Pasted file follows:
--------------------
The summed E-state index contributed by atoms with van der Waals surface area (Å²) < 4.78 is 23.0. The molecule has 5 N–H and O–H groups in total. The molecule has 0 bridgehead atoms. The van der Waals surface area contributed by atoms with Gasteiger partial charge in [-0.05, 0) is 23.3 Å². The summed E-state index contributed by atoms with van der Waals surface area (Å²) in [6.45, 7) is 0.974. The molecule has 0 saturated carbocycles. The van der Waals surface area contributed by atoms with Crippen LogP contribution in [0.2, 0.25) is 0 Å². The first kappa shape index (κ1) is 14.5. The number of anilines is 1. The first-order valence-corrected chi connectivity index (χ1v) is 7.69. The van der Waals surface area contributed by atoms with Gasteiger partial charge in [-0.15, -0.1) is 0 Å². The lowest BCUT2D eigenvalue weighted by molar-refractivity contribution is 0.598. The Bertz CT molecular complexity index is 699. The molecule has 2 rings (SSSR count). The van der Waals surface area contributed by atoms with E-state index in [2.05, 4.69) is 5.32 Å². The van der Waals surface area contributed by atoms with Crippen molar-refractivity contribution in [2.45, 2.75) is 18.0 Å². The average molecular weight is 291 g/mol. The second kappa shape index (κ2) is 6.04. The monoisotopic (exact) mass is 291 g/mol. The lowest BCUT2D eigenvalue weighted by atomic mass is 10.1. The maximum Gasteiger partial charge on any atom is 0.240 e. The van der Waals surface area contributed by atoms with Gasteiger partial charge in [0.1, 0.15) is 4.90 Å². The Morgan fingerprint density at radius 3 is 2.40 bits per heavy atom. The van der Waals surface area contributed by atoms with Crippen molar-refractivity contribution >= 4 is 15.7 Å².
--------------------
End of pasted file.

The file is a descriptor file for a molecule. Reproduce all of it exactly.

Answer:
The summed E-state index contributed by atoms with van der Waals surface area (Å²) < 4.78 is 23.0. The molecule has 5 N–H and O–H groups in total. The molecule has 0 bridgehead atoms. The van der Waals surface area contributed by atoms with Gasteiger partial charge in [-0.05, 0) is 23.3 Å². The summed E-state index contributed by atoms with van der Waals surface area (Å²) in [6.45, 7) is 0.974. The molecule has 0 saturated carbocycles. The van der Waals surface area contributed by atoms with Crippen LogP contribution in [0.2, 0.25) is 0 Å². The first kappa shape index (κ1) is 14.5. The number of anilines is 1. The first-order valence-corrected chi connectivity index (χ1v) is 7.69. The van der Waals surface area contributed by atoms with Gasteiger partial charge in [-0.15, -0.1) is 0 Å². The lowest BCUT2D eigenvalue weighted by molar-refractivity contribution is 0.598. The Bertz CT molecular complexity index is 699. The molecule has 2 rings (SSSR count). The van der Waals surface area contributed by atoms with E-state index in [2.05, 4.69) is 5.32 Å². The van der Waals surface area contributed by atoms with Crippen molar-refractivity contribution in [2.45, 2.75) is 18.0 Å². The average molecular weight is 291 g/mol. The second kappa shape index (κ2) is 6.04. The monoisotopic (exact) mass is 291 g/mol. The lowest BCUT2D eigenvalue weighted by atomic mass is 10.1. The maximum Gasteiger partial charge on any atom is 0.240 e. The van der Waals surface area contributed by atoms with Gasteiger partial charge in [0.1, 0.15) is 4.90 Å². The Morgan fingerprint density at radius 3 is 2.40 bits per heavy atom. The van der Waals surface area contributed by atoms with Crippen molar-refractivity contribution >= 4 is 15.7 Å².